“The fact of the matter is that the commission has not sent Mr Zuma’s legal team any questions,” said Judge Raymond Zondo as he opened proceedings on Tuesday, 7 October to dispute media reports that the State Capture commission’s legal team had sent questions to the former president Jacob Zuma ahead of his next appearance.
“There is an 11-page document that was sent by Mr Paul Pretorius (the Commission’s head of legal) to counsel for Mr Zuma – that document contains areas of interest in the various affidavits that had been previously been given to Mr Zuma as the affidavits from which questions would arise,” said Zondo, disputing that this amounted to giving him the questions.
No other witnesses get questions and it would place the commission at risk of bias with regard to other witnesses who have and will still appear before the commission. It would be akin to giving a student an exam paper prior to the test.
The 11-page document, which Zondo has ordered to be publicly released so his point can be proven, is now a power play. Zuma’s team regard him receiving questions as taking a point from the commission. The former head of state’s lawyer, Daniel Mantsha, has previously said that the failure to give his client questions ahead of his dramatic and difficult July appearance showed bias from the commission.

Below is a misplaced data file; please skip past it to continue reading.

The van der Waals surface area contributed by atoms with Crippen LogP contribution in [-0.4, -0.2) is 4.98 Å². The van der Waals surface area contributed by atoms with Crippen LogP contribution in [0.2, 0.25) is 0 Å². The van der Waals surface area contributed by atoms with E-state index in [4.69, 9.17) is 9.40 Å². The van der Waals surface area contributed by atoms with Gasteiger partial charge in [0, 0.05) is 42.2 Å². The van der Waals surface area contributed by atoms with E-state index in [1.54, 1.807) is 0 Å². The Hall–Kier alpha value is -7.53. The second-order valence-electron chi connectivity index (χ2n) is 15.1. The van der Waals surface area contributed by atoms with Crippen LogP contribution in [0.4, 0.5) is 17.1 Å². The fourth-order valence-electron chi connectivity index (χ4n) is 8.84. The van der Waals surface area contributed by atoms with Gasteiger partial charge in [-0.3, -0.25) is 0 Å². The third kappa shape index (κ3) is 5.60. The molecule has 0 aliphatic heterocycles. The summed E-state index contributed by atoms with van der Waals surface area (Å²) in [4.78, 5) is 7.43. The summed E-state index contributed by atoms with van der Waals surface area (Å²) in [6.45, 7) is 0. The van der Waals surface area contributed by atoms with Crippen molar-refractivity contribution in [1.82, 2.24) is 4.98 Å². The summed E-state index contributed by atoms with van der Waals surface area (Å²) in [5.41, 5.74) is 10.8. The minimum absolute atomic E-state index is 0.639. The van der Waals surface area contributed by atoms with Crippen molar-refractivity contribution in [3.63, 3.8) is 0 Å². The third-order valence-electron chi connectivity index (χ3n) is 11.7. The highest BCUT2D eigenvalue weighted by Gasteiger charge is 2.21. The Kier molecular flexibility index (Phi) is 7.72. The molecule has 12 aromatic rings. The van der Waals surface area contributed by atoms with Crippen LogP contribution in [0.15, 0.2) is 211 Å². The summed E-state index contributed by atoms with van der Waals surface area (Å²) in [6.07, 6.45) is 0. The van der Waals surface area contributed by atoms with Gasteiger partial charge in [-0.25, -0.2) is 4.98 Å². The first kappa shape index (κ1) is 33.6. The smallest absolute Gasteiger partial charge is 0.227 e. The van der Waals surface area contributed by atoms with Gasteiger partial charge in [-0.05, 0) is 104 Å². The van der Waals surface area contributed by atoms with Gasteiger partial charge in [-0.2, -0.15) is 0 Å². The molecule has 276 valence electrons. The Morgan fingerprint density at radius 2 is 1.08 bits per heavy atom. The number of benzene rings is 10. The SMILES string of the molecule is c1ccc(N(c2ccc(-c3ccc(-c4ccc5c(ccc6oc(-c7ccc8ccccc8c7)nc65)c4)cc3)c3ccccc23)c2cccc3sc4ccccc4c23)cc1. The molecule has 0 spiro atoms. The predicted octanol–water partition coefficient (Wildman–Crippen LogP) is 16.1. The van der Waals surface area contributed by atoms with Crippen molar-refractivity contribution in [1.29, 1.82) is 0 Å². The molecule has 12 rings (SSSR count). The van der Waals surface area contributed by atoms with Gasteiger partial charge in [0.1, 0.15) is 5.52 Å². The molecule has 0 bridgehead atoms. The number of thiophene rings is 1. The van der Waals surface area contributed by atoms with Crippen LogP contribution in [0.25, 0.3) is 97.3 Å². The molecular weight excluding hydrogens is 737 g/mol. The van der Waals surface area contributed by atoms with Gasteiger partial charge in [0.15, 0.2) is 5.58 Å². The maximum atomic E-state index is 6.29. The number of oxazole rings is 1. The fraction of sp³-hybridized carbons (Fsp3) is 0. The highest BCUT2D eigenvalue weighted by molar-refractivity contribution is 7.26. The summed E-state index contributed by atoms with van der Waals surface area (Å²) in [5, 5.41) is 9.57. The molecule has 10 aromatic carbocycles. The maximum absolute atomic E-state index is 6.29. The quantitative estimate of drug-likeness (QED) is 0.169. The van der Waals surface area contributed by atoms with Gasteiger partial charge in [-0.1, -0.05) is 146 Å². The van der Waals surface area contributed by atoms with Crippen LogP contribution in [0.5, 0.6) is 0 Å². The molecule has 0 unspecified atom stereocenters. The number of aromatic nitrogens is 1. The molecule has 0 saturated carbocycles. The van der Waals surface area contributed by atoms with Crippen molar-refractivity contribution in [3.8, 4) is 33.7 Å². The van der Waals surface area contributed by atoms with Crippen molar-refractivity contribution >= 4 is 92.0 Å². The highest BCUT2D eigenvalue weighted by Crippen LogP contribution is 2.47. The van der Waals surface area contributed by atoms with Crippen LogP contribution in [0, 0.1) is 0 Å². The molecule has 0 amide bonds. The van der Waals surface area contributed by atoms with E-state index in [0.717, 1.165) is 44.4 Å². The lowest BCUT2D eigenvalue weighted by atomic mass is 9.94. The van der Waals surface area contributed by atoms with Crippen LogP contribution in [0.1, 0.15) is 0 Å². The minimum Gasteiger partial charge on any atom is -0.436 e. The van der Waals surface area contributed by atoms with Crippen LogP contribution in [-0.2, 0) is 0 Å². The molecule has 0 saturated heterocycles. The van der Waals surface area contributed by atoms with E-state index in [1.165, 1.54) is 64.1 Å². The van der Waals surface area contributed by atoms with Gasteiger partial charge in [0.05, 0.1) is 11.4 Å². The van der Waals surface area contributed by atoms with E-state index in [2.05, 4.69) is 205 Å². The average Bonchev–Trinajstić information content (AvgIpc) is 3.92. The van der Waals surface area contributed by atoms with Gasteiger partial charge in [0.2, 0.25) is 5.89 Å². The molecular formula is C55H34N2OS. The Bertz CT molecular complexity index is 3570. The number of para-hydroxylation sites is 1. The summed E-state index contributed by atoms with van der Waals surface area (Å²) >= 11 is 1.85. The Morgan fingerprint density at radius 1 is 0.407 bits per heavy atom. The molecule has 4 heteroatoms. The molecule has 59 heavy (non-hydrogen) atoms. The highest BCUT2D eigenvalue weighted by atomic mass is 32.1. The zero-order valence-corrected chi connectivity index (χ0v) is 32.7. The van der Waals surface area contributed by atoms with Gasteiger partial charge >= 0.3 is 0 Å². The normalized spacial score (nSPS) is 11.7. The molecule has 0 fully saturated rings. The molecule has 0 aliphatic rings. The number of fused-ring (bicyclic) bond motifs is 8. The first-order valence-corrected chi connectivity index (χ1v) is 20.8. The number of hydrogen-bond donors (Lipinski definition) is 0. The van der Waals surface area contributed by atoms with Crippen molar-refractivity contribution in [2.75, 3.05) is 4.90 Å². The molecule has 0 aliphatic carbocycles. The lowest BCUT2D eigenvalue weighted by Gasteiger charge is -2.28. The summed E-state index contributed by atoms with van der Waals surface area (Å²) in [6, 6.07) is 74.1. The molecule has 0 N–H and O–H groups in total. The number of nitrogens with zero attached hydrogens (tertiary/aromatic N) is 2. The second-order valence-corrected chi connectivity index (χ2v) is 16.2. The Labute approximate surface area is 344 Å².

By now putting the document into the public domain with the spin that it contained questions rather than the “areas of interest” Zondo claims, gives Zuma a quick win with his strategy against the State Capture inquiry.
Zuma is likely to appear before the commission in November but no dates have been confirmed as yet.
Media caught in the middle
The highly regarded legal journalist Karyn Maughan broke the story about the Zuma “questions” in Business Day last week and Zondo clearly took issue with its interpretation of whether or not the 11-page document amounts to questions.
“I think the media must realise that when they don’t check their facts properly or when they do things that are difficult to understand to the ordinary reader that might give rise to all sorts of suspicions and we don’t need any unnecessary suspicions to be associated with media which plays an important role and we need their rights to be respected. We would like to be able to know that they do their job with the necessary professionalism,” Zondo asserted.
The judge also referred to a Sunday Independent report that the commission’s head of investigations, Terence Nombembe, was tipped for the role of national director of public prosecutions without the newspaper checking that he could not be so tipped because he is an auditor and not a lawyer. Zondo also said that a few television reports had said the commission had agreed to give questions to Zuma but these reports had been corrected. DM
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